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The metabolomics workflow described here combines untargeted (discovery) quadrupole time-of-flight (Q-TOF) liquid chromatography–mass spectrometry (LC–MS), targeted (confirmation) triple-quadrupole LC–MS-MS, and sophisticated data mining as an effective means to elucidate metabolite changes.
A successful metabolomics study requires a workflow strategy that can unravel the complexity of the data and reveal the real changes that occur in the system. A workflow that combines untargeted (discovery) quadrupole time-of-flight (Q-TOF) liquid chromatography–mass spectrometry (LC–MS), targeted (confirmation) triple-quadrupole LC–MS-MS, and sophisticated data mining is an effective means to elucidate metabolite changes.
Metabolomics, one of the disciplines driving systems biology, is the effort to understand the interactions between the components of entire biological systems and how these interactions give rise to the function and behavior of those systems. The metabolome is the complete set of small-molecule metabolites present in a biological cell, tissue, organ, or organism. The word was coined in analogy with genomics, transcriptomics, and proteomics, and like these other "omics," the metabolome is dynamic and ever-changing. Metabolomics is therefore the systematic study of the unique chemical fingerprints that specific cellular processes produce, and it can provide an instantaneous snapshot of the physiology of that biological system. In combination with the other "omics," metabolomics can lead to a better understanding of the biological system.
One of the key challenges in metabolomics is the unraveling of the complex sets of data, which can include many experimental artifacts, and it is compounded by the tremendous chemical diversity of metabolites (1). In fact, identification of each uncharacterized metabolite is in many ways its own puzzle. Effective data reduction and prioritization strategies are critical to generate meaningful metabolomics data and an accurate understanding of the metabolic state of a biological system.
Metabolic changes occur upon infection of a host organism. These changes can be used to help understand the etiology of a disease and thus devise diagnostics and medical treatments for it. Malaria is a disease of global importance, as well as one of the most serious infectious diseases, with approximately 300 million clinical cases and more than 1 million deaths annually. This study describes metabolomic changes that occur due to malaria infection and demonstrates the utility of a combined untargeted (discovery) liquid chromatography–mass spectrometry (LC–MS) and targeted (confirmation) LC–MS-MS workflow.
Metabolomics workflows typically involve LC–MS analyses (Figure 1). A molecular feature extraction (MFE) algorithm is used to find metabolite peaks in complex data sets with no prior knowledge of the compounds present in the sample. A find-by-formula (FbF) data extraction algorithm is used to find known metabolite peaks in LC–quadrupole time-of-flight (Q-TOF) data using the empirical formula in a compound database to direct the extraction. The results that are generated by implementing these algorithms are subsequently imported into Mass Profiler (MP) or Mass Profiler Pro (MPP) data analysis software (Agilent Technologies, Santa, Clara, California) for data filtering, statistical analysis, and visualization of results. After a preliminary conclusion is reached from this untargeted, or "discovery," data analysis approach, a targeted analysis is typically performed on the significant entities (putative compounds) using a triple-quadrupole LC–MS-MS system (Agilent 6460) in multiple reaction monitoring (MRM) mode. MRM studies are used to quantify the metabolites identified in the initial data mining experiment to confirm the discovery results.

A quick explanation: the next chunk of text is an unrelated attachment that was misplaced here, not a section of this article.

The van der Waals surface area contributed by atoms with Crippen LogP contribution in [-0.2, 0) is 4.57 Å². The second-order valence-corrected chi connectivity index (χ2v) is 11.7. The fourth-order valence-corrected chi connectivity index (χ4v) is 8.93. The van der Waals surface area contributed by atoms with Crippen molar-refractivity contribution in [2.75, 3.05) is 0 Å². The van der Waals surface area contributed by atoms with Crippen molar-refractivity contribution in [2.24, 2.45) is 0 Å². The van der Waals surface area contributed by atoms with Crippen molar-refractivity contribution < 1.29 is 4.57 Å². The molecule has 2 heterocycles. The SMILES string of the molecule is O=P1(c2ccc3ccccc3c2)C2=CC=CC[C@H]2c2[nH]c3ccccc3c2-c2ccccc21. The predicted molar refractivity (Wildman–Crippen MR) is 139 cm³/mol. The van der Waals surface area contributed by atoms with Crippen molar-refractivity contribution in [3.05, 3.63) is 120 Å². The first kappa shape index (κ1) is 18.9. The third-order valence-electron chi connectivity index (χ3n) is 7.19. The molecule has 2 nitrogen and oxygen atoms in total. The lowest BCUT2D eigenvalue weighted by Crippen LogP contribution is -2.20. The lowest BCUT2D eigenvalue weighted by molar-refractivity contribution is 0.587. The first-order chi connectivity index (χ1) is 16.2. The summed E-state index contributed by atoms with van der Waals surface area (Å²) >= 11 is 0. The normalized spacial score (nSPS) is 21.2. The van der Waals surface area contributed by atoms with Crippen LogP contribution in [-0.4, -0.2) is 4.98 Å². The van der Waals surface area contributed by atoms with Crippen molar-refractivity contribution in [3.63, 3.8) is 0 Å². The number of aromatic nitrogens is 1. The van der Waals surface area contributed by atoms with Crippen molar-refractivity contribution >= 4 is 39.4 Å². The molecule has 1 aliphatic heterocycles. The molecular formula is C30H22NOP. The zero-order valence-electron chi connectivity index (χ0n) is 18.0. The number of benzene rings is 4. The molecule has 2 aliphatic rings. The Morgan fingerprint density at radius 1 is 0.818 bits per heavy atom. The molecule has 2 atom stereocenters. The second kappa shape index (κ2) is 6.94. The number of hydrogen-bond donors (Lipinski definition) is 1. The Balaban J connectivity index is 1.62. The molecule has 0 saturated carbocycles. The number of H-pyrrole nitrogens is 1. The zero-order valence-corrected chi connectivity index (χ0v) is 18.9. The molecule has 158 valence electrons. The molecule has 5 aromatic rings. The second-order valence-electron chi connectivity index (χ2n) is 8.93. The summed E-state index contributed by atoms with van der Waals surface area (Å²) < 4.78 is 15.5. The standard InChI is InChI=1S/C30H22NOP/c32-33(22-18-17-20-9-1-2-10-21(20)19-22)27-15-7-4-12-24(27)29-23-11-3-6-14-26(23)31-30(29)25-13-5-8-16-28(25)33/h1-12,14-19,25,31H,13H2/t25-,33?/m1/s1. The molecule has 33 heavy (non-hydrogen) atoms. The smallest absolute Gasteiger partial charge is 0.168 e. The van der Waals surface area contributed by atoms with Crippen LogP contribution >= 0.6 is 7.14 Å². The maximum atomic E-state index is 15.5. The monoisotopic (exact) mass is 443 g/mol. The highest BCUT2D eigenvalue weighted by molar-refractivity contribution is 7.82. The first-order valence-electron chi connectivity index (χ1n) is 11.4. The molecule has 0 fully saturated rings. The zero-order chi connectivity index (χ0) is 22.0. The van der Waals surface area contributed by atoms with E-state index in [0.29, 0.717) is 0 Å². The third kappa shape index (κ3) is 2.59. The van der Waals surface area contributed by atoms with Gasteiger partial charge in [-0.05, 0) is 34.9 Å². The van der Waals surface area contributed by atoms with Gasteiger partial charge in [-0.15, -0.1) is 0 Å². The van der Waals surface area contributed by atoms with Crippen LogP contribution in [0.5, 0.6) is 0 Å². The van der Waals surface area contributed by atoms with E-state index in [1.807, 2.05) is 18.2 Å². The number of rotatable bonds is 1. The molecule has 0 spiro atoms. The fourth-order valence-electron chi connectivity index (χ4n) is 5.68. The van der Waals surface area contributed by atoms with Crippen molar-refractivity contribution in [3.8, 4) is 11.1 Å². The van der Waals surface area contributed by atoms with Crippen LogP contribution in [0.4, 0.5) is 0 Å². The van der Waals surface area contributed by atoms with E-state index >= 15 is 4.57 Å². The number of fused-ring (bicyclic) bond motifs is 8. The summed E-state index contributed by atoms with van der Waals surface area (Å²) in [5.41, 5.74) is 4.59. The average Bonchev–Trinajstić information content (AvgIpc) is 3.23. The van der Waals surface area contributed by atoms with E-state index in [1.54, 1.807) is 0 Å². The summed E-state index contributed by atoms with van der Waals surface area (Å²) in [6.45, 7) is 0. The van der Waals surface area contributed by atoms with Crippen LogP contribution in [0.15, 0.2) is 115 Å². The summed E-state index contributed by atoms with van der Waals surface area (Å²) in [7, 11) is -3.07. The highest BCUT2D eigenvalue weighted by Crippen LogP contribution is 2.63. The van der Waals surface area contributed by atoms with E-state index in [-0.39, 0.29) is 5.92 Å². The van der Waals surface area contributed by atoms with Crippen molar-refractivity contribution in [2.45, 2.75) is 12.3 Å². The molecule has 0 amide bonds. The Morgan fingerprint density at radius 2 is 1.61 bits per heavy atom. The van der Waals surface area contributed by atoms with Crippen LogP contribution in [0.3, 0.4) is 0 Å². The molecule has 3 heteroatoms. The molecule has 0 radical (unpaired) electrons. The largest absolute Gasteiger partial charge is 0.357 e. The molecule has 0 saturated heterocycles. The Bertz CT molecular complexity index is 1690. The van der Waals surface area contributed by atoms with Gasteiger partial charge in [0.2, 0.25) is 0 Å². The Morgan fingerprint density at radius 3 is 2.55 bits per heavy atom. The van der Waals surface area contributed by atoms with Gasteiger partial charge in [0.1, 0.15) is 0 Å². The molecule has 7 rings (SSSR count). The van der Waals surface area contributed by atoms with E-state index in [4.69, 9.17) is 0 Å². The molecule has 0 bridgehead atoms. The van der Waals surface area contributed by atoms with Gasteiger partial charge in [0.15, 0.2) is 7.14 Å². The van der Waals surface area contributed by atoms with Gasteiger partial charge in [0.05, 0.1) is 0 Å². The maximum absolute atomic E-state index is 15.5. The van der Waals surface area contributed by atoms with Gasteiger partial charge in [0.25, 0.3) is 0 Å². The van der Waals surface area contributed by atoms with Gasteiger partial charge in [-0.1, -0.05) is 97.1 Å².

Figure 1: A graphical representation of a workflow strategy used for metabolomics studies. Metabolomics workflow from separation to pathway analysis typically involves LCâMS analyses. Molecular feature extraction (MFE) and find-by-formula (FbF) are two algorithms in MassHunter Qual software (Agilent Technologies) used for finding peaks. All the result files generated by the different analytical platforms can be imported into Mass Profiler Pro (MPP) for statistical analysis and visualization.
Metabolomics workflows typically include several steps: sample preparation, chromatographic separation, mass spectrometry detection of ions, data file analysis, compound finding, multiple data file alignment, statistical analyses of the different conditions (variables), and compound identification. The aqueous phase extracts for control normal red blood cells (NRBC) and malaria-infected red blood cells (IRBC) were first analyzed by LC–Q-TOF-MS in both positive and negative ion modes. The data files were processed in MassHunter Qual software (Agilent Technologies) using first a naïve, untargeted data mining approach, followed by a targeted data mining approach using a list of known compounds. To accomplish the naïve search, MFE was used to process the data files. Each of the thousands of extracted compound chromatograms was automatically drawn by the software and user-inspected before a Compound Exchange File (.cef) was generated for each sample file.
After data processing in MassHunter Qual, the .cef files were imported into the MPP software for analysis. The "Guided Workflow" was selected from the menu, to follow in a step-by-step fashion a series of analytical steps including feature alignment, data file grouping, filtering, quality control, statistical analysis, and compound identification. Pathway analysis was performed as part of the "Advanced Workflow."